What is the status of the 2013 bond? Was all of that money spent?
Almost all of the projects identified for the prior bond have been completed. A few are still in progress and were slightly delayed due to changes in scope and the management of projects within budget in a climate of unexpected increases in construction costs. All projects will be completed by July 2018.
Why is this the best time?
The projects generated through the 2013 bond are almost all completed. Interest rates are still low and the district is in a good position financially to take on additional debt. Some of the projects such as the elementary school expansion and development projects are needed to address overcrowding. Other capital projects are needed quickly to address security and building life-cycle needs.
Will there be an oversight committee?
Yes, as with the last bond, there will be a Citizens Oversight Committee consisting of business, education and community representatives. For the last bond there were several leaders from the commercial real estate community on the committee. No doubt this committee will be composed of similarly qualified professionals to oversee the bond and provide input and oversight of projects and funding.
Can projects be changed over the years if the educational environment changes?
Since the capital projects will be completed over several years, there is flexibility with regard to how funds will be spent. Projects outlined in the $750 million bond referendum can only be changed or modified with board approval. There is more flexibility with regard to how funds will be spent with the two-cent “penny swap.” Should the landscape for certain schools, programs or technology change such that it makes more sense to deploy capital in an alternative way, this can be accomplished with approval of the Citizens Oversight Committee and the board.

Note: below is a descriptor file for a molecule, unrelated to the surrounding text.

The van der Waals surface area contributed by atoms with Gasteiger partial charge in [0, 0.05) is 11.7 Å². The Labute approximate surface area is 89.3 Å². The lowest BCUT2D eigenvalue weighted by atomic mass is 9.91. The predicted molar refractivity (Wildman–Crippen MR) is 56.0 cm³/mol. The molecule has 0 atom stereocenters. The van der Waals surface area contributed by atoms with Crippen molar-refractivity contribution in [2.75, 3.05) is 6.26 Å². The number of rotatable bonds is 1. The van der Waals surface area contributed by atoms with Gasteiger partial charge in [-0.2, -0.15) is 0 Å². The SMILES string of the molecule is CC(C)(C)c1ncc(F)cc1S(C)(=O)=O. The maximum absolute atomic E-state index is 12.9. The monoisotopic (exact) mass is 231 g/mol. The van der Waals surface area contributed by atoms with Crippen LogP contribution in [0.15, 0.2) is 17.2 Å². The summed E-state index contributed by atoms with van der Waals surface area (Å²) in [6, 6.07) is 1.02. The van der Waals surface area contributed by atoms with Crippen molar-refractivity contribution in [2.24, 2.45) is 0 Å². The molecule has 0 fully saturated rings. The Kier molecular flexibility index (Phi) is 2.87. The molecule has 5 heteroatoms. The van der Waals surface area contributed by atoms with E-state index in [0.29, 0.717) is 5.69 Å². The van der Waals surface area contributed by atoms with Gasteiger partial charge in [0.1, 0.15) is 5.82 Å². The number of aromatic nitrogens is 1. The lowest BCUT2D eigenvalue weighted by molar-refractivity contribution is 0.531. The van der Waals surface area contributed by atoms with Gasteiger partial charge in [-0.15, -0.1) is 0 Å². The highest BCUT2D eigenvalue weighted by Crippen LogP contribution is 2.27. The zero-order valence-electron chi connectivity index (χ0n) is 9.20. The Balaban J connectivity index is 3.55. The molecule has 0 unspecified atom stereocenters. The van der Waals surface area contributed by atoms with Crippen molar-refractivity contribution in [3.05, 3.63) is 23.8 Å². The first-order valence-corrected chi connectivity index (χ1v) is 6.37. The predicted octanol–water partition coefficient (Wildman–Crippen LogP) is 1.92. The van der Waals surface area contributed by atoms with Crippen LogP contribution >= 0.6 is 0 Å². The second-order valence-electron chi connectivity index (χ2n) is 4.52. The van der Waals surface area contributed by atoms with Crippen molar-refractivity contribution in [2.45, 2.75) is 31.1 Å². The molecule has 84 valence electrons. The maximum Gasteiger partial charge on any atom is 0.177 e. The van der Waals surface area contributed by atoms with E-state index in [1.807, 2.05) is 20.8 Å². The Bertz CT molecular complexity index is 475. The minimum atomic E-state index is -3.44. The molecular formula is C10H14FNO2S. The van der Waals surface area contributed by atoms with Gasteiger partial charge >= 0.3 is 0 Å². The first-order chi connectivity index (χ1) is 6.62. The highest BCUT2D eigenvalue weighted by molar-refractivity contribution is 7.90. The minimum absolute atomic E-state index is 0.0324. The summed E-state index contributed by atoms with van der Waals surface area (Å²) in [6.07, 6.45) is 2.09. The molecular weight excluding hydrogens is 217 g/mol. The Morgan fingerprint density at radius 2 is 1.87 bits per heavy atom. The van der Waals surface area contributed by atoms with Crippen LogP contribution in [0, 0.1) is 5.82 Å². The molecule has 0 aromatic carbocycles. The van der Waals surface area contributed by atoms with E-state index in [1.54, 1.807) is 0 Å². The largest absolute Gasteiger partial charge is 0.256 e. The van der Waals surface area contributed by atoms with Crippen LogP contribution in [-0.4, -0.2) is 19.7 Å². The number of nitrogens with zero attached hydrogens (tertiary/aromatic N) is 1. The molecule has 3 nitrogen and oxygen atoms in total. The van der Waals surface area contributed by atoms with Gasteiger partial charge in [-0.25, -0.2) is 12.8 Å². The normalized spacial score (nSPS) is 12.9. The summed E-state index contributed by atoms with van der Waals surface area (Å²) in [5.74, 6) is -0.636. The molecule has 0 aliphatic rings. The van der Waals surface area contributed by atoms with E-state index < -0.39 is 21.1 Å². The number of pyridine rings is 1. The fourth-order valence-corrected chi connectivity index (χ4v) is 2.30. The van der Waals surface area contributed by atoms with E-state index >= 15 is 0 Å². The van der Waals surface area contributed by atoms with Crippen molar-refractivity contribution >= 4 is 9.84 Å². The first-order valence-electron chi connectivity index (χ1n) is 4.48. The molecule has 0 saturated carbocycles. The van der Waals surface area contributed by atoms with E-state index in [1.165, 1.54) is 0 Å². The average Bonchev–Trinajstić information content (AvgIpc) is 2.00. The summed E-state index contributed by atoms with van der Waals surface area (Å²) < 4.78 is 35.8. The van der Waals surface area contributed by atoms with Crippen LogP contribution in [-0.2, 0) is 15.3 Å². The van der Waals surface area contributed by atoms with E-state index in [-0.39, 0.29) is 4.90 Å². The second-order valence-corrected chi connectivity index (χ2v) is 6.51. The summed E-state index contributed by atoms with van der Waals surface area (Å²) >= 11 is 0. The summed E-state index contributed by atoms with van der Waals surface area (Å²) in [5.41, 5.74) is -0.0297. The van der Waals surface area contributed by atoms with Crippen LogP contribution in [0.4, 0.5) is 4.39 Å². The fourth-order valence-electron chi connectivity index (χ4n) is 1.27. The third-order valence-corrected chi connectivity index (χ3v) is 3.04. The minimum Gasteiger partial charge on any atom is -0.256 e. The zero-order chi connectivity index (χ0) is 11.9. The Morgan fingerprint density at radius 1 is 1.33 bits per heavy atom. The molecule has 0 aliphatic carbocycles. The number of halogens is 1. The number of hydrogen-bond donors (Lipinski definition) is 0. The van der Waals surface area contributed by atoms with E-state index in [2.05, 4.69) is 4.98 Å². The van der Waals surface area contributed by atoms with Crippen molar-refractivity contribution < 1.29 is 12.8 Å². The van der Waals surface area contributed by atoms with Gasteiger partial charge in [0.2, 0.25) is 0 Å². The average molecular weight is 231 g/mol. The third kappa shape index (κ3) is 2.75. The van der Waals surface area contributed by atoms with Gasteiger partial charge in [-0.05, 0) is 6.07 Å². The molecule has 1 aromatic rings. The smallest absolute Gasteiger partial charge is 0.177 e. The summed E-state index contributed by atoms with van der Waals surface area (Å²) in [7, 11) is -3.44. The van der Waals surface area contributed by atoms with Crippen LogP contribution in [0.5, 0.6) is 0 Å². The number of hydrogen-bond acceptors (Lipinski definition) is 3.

What can I do?
This election is an opportunity for members of the FWISD community to invest in the future of our students and in the economic success of our city with no increase in the tax rate.
Not only will our schools be better equipped to serve our students, but the spending from the bond package will also generate almost $1.1 billion in economic activity across Tarrant County.
A continued investment and focus on improving our public schools will make Fort Worth an even more attractive city for families and corporations, large and small, looking to relocate to a thriving community.
Make sure to cast your ballot and encourage your neighbors to vote by posting on social media and talking to them about the importance of this election!
When can I vote?
Early voting is Oct. 23 through Nov. 3.
Election Day is Tuesday, Nov. 7. Polling locations are open 7 a.m. to 7 p.m.
Where can I vote?
A list of voting locations is on the Tarrant County Elections Administration website. For more information, call 817-831-8683.
Leadership ISD Tarrant County Alumni Association
Special thanks to Jim Sager, Leadership ISD Class of 2017. (Sager is a commercial real estate broker with Transwestern Commercial Real Estate, a 1981 graduate of Southwest High School and an active volunteer in public education.)